Yuxiu stopped chewing and put down her rice bowl. “I’m waiting for Father.”
No reaction from Yumi, who finished feeding Yuyang and started clearing the table. When she came to Yuxiu she picked up her sister’s rice bowl and dumped the contents into the dog’s bowl. Yuxiu backed away against the bedroom door and eyed Yumi without a word. The haughty look remained, but the younger sisters could tell that something was different somehow, and that Yuxiu wasn’t nearly as pretty as before.
Rather than wage open warfare with Yumi at the dinner table that night, Yuxiu simply refused to speak to her. But Yumi had only to note how quickly Yuxiu was eating her congee to get a sense of what her sister was up to. Yuxiu, of course, was not about to submit easily, so she began acting up, tangling her chopsticks with those of the fourth girl, Yuying. Knowing what was going on, Yumi ignored her. Acting up like that, she knew, was a sign of desperation; Yuxiu was losing steam and needed to vent her frustration. Yuying smacked Yuxiu’s chopsticks out of her hand and onto the floor, refusing to be bullied by her older sister. Calmly, Yumi laid down her bowl, picked up Yuxiu’s chopsticks, and stirred them in her own congee to clean them before handing them back. Then she gently scolded Yuying: “Yuying, don’t fight with your third sister.” By referring to Yuxiu as third sister in front of the others she underscored the family’s prized hierarchy. Now that Yuxiu was pacified, she looked pretty again. Someone had to be blamed for the incident, and that someone was Yuying, even though Yumi knew it was not her fault. But someone had to suffer an injustice to achieve a balance between two contending forces.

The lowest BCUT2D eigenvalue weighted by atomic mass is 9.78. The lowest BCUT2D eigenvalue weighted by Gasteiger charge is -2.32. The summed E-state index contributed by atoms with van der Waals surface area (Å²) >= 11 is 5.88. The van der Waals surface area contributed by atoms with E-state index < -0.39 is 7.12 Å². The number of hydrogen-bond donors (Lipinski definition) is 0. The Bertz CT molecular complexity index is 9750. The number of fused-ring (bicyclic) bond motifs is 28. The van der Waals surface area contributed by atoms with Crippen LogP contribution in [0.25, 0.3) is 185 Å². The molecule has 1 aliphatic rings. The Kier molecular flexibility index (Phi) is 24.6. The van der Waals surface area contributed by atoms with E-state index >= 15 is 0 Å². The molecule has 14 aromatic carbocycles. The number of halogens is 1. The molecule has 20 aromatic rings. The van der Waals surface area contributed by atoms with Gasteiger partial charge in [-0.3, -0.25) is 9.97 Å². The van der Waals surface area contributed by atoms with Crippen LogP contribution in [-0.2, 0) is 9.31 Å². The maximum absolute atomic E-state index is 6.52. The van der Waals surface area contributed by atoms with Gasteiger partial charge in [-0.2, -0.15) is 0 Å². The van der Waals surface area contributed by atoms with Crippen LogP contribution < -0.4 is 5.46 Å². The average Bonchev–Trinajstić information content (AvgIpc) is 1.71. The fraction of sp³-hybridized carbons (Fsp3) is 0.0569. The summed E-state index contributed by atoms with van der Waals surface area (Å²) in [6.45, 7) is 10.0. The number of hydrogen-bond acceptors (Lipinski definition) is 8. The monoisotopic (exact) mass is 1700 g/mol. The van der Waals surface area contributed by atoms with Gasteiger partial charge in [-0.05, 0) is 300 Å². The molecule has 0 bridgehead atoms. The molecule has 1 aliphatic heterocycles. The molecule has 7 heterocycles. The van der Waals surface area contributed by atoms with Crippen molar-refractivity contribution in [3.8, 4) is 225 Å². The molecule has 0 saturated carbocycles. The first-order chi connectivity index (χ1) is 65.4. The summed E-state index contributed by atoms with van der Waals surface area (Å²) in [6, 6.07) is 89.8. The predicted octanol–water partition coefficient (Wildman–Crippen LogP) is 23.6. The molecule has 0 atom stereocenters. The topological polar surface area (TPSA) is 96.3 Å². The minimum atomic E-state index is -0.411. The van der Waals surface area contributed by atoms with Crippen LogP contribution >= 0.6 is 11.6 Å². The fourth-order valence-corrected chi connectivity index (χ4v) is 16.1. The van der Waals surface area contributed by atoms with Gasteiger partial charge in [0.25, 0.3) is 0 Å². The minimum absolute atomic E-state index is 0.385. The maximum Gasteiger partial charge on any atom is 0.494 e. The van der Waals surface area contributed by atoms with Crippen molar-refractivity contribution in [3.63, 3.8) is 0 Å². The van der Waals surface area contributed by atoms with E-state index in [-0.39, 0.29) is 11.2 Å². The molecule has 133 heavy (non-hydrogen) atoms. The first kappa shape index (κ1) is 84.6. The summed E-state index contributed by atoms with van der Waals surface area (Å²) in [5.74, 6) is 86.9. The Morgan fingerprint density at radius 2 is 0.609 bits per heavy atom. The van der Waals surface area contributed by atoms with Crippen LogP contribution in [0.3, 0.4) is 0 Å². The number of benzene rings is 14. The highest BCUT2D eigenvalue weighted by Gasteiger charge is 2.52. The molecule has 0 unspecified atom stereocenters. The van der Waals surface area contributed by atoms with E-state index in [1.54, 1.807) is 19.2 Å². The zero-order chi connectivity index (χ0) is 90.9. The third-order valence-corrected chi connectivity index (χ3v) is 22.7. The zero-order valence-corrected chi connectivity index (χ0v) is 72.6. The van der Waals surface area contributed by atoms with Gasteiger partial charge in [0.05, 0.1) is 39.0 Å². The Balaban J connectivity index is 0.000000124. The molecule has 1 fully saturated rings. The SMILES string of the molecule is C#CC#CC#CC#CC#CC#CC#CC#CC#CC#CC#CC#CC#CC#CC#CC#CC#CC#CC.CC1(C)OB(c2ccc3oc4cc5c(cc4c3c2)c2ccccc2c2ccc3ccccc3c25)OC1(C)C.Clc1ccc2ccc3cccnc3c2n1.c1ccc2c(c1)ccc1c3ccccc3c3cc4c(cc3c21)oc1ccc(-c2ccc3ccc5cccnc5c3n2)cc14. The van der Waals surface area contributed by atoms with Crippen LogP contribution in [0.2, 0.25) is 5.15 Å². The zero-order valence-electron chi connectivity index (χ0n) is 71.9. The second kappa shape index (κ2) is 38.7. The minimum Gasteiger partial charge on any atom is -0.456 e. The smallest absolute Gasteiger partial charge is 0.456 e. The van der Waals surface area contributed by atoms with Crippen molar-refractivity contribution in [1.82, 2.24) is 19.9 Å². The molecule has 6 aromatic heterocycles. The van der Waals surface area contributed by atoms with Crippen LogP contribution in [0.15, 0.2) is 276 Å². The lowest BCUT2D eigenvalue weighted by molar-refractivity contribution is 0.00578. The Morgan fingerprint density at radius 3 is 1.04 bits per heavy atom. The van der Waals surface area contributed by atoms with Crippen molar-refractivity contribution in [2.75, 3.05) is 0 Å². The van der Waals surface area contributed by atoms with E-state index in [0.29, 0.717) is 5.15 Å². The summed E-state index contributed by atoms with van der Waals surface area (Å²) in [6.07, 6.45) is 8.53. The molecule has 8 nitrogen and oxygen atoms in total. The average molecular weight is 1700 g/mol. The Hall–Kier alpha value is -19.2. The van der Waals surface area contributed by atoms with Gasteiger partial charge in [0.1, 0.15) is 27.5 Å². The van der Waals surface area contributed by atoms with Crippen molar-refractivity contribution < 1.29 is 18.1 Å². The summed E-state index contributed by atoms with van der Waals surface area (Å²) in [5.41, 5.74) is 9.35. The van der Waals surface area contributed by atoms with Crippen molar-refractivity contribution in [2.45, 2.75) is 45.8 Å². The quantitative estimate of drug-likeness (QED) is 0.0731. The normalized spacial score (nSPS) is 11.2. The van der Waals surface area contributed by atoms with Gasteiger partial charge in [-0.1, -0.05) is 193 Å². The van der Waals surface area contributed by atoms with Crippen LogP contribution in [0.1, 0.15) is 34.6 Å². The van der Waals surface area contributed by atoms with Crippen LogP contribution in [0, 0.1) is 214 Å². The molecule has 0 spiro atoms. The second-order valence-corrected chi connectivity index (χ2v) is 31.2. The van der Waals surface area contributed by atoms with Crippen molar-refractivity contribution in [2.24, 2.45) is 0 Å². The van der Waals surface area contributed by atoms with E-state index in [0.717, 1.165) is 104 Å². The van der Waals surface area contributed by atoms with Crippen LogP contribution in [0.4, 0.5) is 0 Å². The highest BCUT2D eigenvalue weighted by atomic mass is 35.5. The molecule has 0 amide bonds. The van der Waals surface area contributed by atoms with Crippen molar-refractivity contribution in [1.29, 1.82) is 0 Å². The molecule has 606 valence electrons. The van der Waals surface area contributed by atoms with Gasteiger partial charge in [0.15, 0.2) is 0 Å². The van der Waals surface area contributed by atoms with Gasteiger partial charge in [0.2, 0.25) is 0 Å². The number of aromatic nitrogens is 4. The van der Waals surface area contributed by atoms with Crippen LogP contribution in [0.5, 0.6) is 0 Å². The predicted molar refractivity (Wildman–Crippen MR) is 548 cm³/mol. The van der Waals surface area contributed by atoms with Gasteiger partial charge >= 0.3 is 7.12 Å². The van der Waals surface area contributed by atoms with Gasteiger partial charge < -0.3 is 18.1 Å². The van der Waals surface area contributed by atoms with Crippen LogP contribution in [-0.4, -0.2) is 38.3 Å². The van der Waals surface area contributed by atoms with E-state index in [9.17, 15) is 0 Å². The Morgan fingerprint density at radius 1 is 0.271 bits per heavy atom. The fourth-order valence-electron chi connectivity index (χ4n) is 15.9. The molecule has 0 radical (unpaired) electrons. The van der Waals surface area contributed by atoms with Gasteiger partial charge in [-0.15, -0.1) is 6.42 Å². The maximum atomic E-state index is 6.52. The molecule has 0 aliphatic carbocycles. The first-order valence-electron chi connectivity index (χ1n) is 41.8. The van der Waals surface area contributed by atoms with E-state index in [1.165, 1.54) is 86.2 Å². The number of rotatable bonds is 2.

Yumi noticed out of the corner of her eye that Yuxiu was the first to finish her dinner. This time the cunning sister, the fox spirit, had lost her bluster. Fox spirits are known for running wild, but they have their failings. One, they’re lazy, and two, they tend to pick on those weaker than they. All fox spirits are like that. If someone can tolerate those two attributes, foxes are easy to keep in line. Yumi only wanted her sister to obey her once; if she did, she’d do it again and then again. After three times, obedience would become second nature. The first time was the key. Authority is achieved when others obey you, and it manifests itself in a demand for obedience. Having vanquished Yuxiu, Yumi knew that she was now in charge of the household, an awareness that delighted her as she did the dishes. Naturally, she did not show it. Transferring what is in your heart to your face is a recipe for disaster.